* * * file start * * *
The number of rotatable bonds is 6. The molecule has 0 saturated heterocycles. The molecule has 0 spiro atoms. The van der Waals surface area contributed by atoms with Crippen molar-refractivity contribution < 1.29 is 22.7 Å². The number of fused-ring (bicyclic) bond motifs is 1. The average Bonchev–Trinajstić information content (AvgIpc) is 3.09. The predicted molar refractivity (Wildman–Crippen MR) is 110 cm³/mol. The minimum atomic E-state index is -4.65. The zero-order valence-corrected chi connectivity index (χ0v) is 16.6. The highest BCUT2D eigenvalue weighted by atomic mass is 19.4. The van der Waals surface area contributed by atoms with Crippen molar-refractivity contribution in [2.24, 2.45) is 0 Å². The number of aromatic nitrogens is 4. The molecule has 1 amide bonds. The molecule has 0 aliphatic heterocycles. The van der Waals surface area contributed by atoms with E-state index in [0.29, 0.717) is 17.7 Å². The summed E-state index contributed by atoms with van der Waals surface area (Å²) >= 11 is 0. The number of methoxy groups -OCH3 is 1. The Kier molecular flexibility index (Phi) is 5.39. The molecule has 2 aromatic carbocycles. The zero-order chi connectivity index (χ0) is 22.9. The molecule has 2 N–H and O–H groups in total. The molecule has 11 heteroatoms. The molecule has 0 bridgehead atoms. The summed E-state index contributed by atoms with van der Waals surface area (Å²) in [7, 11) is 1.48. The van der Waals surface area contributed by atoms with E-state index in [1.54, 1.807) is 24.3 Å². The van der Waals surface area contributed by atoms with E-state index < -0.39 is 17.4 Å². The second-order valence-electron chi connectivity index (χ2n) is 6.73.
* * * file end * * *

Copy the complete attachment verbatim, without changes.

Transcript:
The number of rotatable bonds is 6. The molecule has 0 saturated heterocycles. The molecule has 0 spiro atoms. The van der Waals surface area contributed by atoms with Crippen molar-refractivity contribution < 1.29 is 22.7 Å². The number of fused-ring (bicyclic) bond motifs is 1. The average Bonchev–Trinajstić information content (AvgIpc) is 3.09. The predicted molar refractivity (Wildman–Crippen MR) is 110 cm³/mol. The minimum atomic E-state index is -4.65. The zero-order valence-corrected chi connectivity index (χ0v) is 16.6. The highest BCUT2D eigenvalue weighted by atomic mass is 19.4. The van der Waals surface area contributed by atoms with Crippen molar-refractivity contribution in [2.24, 2.45) is 0 Å². The number of aromatic nitrogens is 4. The molecule has 1 amide bonds. The molecule has 0 aliphatic heterocycles. The van der Waals surface area contributed by atoms with E-state index in [0.29, 0.717) is 17.7 Å². The summed E-state index contributed by atoms with van der Waals surface area (Å²) >= 11 is 0. The number of methoxy groups -OCH3 is 1. The Kier molecular flexibility index (Phi) is 5.39. The molecule has 2 aromatic carbocycles. The zero-order chi connectivity index (χ0) is 22.9. The molecule has 2 N–H and O–H groups in total. The molecule has 11 heteroatoms. The molecule has 0 bridgehead atoms. The summed E-state index contributed by atoms with van der Waals surface area (Å²) in [7, 11) is 1.48. The van der Waals surface area contributed by atoms with E-state index in [1.54, 1.807) is 24.3 Å². The van der Waals surface area contributed by atoms with E-state index < -0.39 is 17.4 Å². The second-order valence-electron chi connectivity index (χ2n) is 6.73.